New laser balloon catheter "lights up" for better isolation of pulmonary veins during AF ablation

May 10, 2011

San Francisco, CA - The use of an investigational visually guided laser balloon (CardioFocus, Marlborough, MA) resulted in higher rates of pulmonary vein isolation in the treatment of atrial fibrillation, according to a study testing first experiences with the new device[1]. Presenting data last week at the Heart Rhythm Society (HRS) 2011 Scientific Sessions , investigators suggest that better isolation can reduce the incidence of recurrent atrial fibrillation related to pulmonary vein reconnections.

Dr Vivek Reddy

Speaking with heartwire , lead investigator Dr Vivek Reddy (Mount Sinai School of Medicine, New York) pointed to numerous studies showing a slow but steady decline in arrhythmia-free survival after the procedure, noting the "results are not as great we'd like." In one study by a group that pioneered the catheter-ablation approach, reported by heart wire last year, arrhythmia-free survival rates after a single catheter-ablation procedure were relatively low at five years, just 29%, although the long-term success increased to 63% when outcomes were measured after the last ablation procedure. As a result, repeat ablation procedures were deemed likely necessary to achieve acceptable success rates.

"Why does this recurrence happen?" asked Reddy. "The reason is that during the ablation, in the locations that we ablate, we cause damage and isolation of the pulmonary veins. The lesions are close to each other, but not completely next to each other. You might get some edema and some transient block, but over time they reconnect."

Reddy said that late pulmonary vein reconnection is "ubiquitous with current approaches in most people's hands," with small electrophysiology studies performed postablation showing that as few as 20% of patients have complete pulmonary vein isolation. In other studies of patients required clinically to undergo a second procedure—a cohort that is likely to be at higher risk of recurrence, noted Reddy—just 4% of these higher-risk patients had complete isolation of the pulmonary veins. The new visually guided laser balloon is designed to improve the success rates following catheter ablation of atrial fibrillation by making it easier to achieve contiguous lesions, he said. As a result, operators would be able to successfully isolate the pulmonary vein, which is standard ablation procedure in patients with atrial fibrillation.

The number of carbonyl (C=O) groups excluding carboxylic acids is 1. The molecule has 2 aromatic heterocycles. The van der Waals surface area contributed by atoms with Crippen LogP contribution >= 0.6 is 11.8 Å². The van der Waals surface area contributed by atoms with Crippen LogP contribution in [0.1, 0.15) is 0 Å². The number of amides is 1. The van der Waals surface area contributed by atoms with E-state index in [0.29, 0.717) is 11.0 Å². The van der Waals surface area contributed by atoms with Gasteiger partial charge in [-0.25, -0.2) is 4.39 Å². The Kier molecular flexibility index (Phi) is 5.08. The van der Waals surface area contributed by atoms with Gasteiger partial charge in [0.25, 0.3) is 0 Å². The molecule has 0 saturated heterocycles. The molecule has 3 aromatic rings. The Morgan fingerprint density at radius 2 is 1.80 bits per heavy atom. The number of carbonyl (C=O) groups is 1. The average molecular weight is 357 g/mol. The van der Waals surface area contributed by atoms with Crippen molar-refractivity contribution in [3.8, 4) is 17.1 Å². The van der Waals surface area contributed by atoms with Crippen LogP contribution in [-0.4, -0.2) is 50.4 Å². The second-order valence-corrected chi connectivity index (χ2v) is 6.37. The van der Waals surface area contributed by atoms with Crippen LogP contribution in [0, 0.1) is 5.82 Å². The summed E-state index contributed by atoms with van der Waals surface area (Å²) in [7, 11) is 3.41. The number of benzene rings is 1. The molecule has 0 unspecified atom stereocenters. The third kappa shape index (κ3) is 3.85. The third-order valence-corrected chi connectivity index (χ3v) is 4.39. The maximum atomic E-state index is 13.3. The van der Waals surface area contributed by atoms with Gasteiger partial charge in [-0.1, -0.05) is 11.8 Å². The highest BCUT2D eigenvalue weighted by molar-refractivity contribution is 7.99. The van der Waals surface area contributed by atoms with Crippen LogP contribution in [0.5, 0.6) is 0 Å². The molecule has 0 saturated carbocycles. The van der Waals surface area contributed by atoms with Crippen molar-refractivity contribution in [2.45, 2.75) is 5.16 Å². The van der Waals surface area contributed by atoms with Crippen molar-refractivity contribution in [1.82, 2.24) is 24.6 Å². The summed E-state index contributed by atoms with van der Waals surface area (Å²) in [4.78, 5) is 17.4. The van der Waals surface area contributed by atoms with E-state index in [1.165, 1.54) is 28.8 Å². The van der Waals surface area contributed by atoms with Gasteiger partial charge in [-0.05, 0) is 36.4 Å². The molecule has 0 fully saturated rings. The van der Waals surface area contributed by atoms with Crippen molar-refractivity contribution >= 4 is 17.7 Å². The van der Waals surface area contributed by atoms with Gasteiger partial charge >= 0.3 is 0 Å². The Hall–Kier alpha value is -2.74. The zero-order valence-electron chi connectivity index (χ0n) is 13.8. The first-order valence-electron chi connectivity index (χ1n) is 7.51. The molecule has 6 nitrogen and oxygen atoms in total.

Endoscope and light source help make better lesions

With the new device, an endoscope as well as a light source is attached to the laser balloon, allowing clinicians to see the lesions created as they ablate in order to maintain contiguity. The new data presented at the HRS meeting include the first 200 patients treated with the new system, a combination of four clinical trials involving 16 sites and 33 operators. Of the 200 patients treated, average age 57 years, 187 failed a total of 309 antiarrhythmic medications.

Data from the trials showed that operators successfully isolated 99% of the pulmonary veins treated and that 80% of these veins were isolated with one sweep of the balloon catheter that created the encircling lesions. Reddy told heart wire that just one catheter is used in the procedure because the balloon attached is compliant, making it possible to treat small and large pulmonary veins. He noted that operators improved their efficiency with the system over time, with procedure, ablation, and fluoroscopy times decreasing after clinicians treated more than 15 patients.

Long-term follow-up is currently under way, with 107 of 200 patients having reached six-month follow-up. Reddy noted that 52 patients returned for pulmonary vein remapping at three months, and durable electrical isolation was observed in 86% of patients. There were pulmonary vein reconnections in 19 patients. Data stratified by operator experience showed that nearly 90% of pulmonary veins treated by experienced operators (>10 procedures) were persistently isolated, and 66% of patients treated by experienced operators had all pulmonary veins persistently isolated.

"These data are better than the literature shows, but we still have some work to do," said Reddy.

In the overall cohort, phrenic nerve injury occurred in five patients and cardiac tamponade in four patients. Reddy said these numbers are "extraordinarily good" given the investigational nature of the device and operators' relative inexperience with it. He expects these numbers to come down further, especially after future device redesigns. There were no reported cases of stroke, transient ischemic attack, pulmonary vein stenosis, or atrioesophageal fistula.

Reddy report receiving a research grant from CardioFocus. Disclosures for the coauthors are listed in the abstract.

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